The case presented below is a fine example of a north foehn over the Alps.
It is also a follow-up case study to one on melting snow and Genoa Low from 19 January 2005 (see Melting snow over North West Italy).
More information and detailed analysis of the feature can be found in the In Depth section.
by Jochen Kerkmann, Gordon Bridge, HansPeter Roesli, Stéphanie Guedj (EUMETSAT) and Danny Rosenfeld (HUJI)
From the Meteosat-8 images one can see that the stau cloudiness over the Alps extends some 50 km downwind of the main mountain range (Locarno is overcast with weak precipitation, Lugano is clear). Experienced forecasters from the area suggest that a wind of at least 60 knots at 500 hPa over the Central Alps is needed to have Locarno cloud-covered during a foehn event. At the same time, the Po Valley is cloud-free with a strong and gusty foehn wind and temperatures above +15 °C. In the previous night (20–21 January), at Stabio, the southernmost point of Ticino and Switzerland, with the arrival of the foehn wind the surface temperature had risen from -2.6 °C to above +13 °C.
In the RGB VIS0.8, IR3.9r, IR10.8 (upper left) image, it can be seen that water droplets and small ice particles quickly evaporate on the lee side of the Alps in the downwind area and large ice particles are slightly more persistent, as seen in the form of a dark red stripe (low reflectivity in the IR3.9 channel) on the cloud edge. The location of the edge of the clouds appears to be dictated by strong descending wind on the lee side of the Alps, which then almost immediately rebounds forming lee waves as seen in the water vapour images.
In the WV7.3 image, there is a particularly clear indication of lee waves in the generally cloud-free areas over Northern Italy. Such a precise indication of lee waves is very important for aviation forecasting since there could be areas of clear air turbulence (CAT) associated with them (see also Detection of mountain waves over Spain and the Balearic Islands in the WV7.3 channel of MSG).
An additional interesting feature is the narrow gap in the clouds along the southern (Swiss) side of the Jura mountains. This gap is produced by the Jorât wind, a mini-foehn effect, well known to sailors on the lakes of Neuchâtel and Geneva. It might be reasonable to expect that such a narrow gap in the clouds south of the Jura mountains exists in situations where the clouds contain mainly small (drizzle-producing) droplets that then completely evaporate in the mini-foehn, thus creating the gap. The gap closes to the southwest and the clouds take on a more pink/magenta colour (indicating larger cloud droplets).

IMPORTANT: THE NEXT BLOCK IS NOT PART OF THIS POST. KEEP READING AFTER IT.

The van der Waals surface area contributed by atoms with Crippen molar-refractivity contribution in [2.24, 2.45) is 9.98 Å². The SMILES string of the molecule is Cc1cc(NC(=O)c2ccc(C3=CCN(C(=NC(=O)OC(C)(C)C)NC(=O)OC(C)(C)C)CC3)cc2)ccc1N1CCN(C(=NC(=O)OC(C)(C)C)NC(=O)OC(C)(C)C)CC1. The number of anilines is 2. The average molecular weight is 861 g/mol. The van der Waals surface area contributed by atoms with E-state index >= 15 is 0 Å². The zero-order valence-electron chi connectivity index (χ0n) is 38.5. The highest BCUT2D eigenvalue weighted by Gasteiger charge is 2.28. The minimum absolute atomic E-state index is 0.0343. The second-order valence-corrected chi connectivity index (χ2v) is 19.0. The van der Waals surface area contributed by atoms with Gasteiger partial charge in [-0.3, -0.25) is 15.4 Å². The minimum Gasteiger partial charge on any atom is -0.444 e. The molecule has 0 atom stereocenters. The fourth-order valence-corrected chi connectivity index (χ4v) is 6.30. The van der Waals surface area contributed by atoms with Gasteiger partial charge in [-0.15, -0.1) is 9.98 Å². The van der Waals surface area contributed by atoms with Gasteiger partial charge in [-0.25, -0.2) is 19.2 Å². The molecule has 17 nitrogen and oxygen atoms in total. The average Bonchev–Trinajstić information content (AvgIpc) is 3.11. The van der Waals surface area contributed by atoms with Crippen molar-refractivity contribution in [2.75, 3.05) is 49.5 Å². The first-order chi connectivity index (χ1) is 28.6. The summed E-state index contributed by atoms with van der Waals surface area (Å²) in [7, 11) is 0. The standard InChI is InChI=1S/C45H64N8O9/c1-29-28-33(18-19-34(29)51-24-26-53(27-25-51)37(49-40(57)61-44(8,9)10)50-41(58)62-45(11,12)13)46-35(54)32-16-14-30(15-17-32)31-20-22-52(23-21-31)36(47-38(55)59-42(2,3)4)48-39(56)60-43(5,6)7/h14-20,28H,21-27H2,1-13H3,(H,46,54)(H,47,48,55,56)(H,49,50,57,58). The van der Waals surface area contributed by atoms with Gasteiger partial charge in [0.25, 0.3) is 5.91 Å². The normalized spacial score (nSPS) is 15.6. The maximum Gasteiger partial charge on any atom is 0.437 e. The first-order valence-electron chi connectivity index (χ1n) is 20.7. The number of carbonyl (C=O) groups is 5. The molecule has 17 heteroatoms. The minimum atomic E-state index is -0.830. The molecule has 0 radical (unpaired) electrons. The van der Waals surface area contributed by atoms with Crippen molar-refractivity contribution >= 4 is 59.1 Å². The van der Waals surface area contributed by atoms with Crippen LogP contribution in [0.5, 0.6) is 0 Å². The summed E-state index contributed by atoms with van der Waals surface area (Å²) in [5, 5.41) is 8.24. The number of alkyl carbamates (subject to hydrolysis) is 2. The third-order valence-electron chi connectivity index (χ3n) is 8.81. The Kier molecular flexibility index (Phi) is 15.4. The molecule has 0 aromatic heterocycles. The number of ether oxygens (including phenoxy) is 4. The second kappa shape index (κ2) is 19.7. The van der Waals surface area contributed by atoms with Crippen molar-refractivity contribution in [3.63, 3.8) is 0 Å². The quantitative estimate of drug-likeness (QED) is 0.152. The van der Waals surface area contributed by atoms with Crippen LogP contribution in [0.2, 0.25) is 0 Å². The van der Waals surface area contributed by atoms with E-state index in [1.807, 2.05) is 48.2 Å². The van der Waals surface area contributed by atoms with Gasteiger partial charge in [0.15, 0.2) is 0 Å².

Furthermore, in the HRV image and in the animations one can see low-level mountain waves to the lee of the Massive Central and the mountains of Sardinia. Also, thin, high-level orographic clouds can be seen to the lee of the Pyrenees and Eastern Alps, with greenish colour (indicating small ice particles).
Another striking feature in the RGB VIS0.8, IR3.9r, IR10.8 image (upper left) is the yellow cloud band spreading downwind from England across Belgium and Germany to the Alps. This colour indicates that the majority of droplets are small, a classic sign of continental (polluted) air with a high number of condensation nuclei. On either side of this yellow cloud band the cloud colour (pink/magenta) indicates air of a maritime origin (less condensation nuclei and larger droplets). The source of the airmass may be critical for the stau and foehn effects over the Alps as continental (polluted) airmasses would result in less precipitation in the stau zone and bigger cloud gaps in the foehn zone.
RGB Composite VIS0.8, IR3.9r, IR10.8
Full Resolution (713 KB)
Close-up Look (544 KB)
Colour Interpretation (511 KB)
Animation 1 (09:00–15:00 UTC, AVI, 10 MB)
Animation 2 (10:00–13:00 UTC, AVI, 13 MB)
Channel 12 (HRV)
Full Resolution (554 KB)
Close-up Look (240 KB)
Colour Interpretation (105 KB)
HRV, HRV, IR12.0-IR10.8 (763 KB)
HRV+VIS0.8, HRV+IR3.9r, HRV+IR10.8 (356 KB)
Channel 06 (WV7.3)
Full Resolution (395 KB)
Close-up Look (317 KB)
Channel 05 (WV6.2)
Full Resolution (409 KB)
Close-up Look (327 KB)
Channel 09 (IR10.8)
Full Resolution (429 KB)
Close-up Look (277 KB)
Stau and Foehn effects over the Alps (8 October 2003)
Detection of mountain waves over Spain and the Balearic Islands (28 December 2004)
Melting snow over North West Italy (19 January 2005)
Surface Chart (21 Jan 2005, 00:00 UTC, GIF, 65 KB, source: Met Office)
Absolute topography 700 hPa (21 Jan 2005, 12:00 UTC, PDF, 64 KB, source: ECMWF)
Temperature 700 hPa (21 Jan 2005, 12:00 UTC, PDF, 64 KB, source: ECMWF)
Vertical velocity 700 hPa (21 Jan 2005, 12:00 UTC, PDF, 73 KB, source: ECMWF)
Relative humidity 700 hPa (21 Jan 2005, 12:00 UTC, PDF, 89 KB, source: ECMWF)
Cross-section of equivalent potential temperature (21 Jan 2005, 12:00 UTC, PDF, 7 KB, source: ECMWF)
Cross-section surface parameters (21 Jan 2005, 12:30 UTC, PNG, 28 KB)
Map showing position of cross-sections (JPG, 311 KB, source: Atlas of the world PHILIP's)
Rapport "Caractérisation de l'effet de Foehn dans les Alpes: Cas du 21 janvier 2005"
(PDF, 5 MB, author: Stéphanie Guedj)
RGB Composite NIR1.6, VIS0.8, VIS0.6
Full Resolution (679 KB)
Close-up Look (478 KB)
RGB Composite VIS0.8, NIR1.6, IR3.9r
Full Resolution (718 KB)
Close-up Look (517 KB)
WV6.2–WV7.3, IR9.7–IR10.8, WV6.2
Full Resolution (637 KB)
Colour Interpretation (295 KB)
Close-up Look (435 KB)